minimalism less is more
Photo by Priscilla Du Preez on Unsplash

What is minimalism?

To me, minimalism is the idea of detaching from material things, not being owned by bills or debts, having freedom, and being more productive in our daily lives. It’s about letting go of things we don’t really need, and people or situations that give us stress.

Minimalism also helps us reach our goals. By eliminating certain kinds of distractions, we can start focusing on what really matters to us and live a meaningful life.

Where to start?


I have lived on my own since I was 19, moving from place to place, from one country to another, sometimes sharing a flat or a bedroom. And through this, I have learned this:

The less stuff you own, the easier it is to make big changes. Click To Tweet

When I moved to the Netherlands, I only owned two pairs of shoes, (one for cold weather and one for hot weather), a few articles of clothing, and two books. Everything fit into a suitcase. I felt so light and so free.

Nowadays I live in a small apartment with my boyfriend and we are immensely happy. We have a rule though. We do not have (and we don’t want) decorations in our house that say home, welcome, or love. Instead, we make our house feel like home, we make people feel welcome, and we give love. We do not buy things we don’t need. We keep it simple and try to spend money wisely. We have what every basic house has – a bed, a couch, a desk, a dining table, and that is how we want to keep it. We don’t want to clutter our space.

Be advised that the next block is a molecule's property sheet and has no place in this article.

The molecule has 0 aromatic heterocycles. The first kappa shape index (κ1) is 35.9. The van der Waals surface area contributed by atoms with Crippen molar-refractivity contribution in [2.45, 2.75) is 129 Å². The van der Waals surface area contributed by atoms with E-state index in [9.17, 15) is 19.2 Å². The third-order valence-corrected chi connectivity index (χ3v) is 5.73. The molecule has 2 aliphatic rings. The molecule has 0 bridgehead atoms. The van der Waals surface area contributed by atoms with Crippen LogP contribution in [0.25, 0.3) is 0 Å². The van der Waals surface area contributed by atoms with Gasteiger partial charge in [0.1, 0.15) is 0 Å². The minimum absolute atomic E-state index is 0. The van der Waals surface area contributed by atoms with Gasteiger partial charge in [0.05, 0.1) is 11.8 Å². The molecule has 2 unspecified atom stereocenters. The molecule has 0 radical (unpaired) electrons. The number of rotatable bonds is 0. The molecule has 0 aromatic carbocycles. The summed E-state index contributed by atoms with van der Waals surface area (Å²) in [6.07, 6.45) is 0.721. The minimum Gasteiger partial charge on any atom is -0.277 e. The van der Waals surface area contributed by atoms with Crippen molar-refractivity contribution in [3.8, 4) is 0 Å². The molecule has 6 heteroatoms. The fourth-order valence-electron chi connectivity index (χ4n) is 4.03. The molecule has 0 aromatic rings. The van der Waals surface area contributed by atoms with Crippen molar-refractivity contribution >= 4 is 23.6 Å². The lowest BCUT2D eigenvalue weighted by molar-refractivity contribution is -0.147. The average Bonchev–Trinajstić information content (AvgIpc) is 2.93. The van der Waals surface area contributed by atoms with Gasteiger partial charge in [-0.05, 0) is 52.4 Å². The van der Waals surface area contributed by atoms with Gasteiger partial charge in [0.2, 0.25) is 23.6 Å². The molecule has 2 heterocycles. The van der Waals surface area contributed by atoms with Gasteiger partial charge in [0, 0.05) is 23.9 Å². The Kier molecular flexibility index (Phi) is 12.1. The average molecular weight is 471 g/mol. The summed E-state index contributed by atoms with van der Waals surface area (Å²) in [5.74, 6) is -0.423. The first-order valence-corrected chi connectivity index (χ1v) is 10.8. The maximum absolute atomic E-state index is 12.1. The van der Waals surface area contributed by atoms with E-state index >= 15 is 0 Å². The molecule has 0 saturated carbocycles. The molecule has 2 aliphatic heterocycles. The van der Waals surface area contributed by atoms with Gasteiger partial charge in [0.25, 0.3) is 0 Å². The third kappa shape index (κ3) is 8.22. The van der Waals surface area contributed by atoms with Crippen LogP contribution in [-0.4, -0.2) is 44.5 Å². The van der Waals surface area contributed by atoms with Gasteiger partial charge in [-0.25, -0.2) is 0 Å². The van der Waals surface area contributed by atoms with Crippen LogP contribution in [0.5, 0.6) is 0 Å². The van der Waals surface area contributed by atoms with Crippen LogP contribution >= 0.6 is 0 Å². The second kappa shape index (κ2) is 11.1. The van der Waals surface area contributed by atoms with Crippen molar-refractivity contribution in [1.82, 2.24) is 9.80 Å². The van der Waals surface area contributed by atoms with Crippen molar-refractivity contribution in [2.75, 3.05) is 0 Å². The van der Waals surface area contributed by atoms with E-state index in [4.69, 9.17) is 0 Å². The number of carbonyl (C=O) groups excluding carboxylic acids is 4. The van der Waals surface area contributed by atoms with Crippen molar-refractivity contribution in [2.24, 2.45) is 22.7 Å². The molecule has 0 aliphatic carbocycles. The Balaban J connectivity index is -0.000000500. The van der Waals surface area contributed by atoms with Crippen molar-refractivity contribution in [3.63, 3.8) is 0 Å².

Sure, we have a few decorations, like paintings from the places we have traveled to together, flowers, a collection of mugs, and my own artwork. But we’ve chosen these things intentionally. When we are traveling, if something feels bulky or too heavy, we leave it on the road or give it away.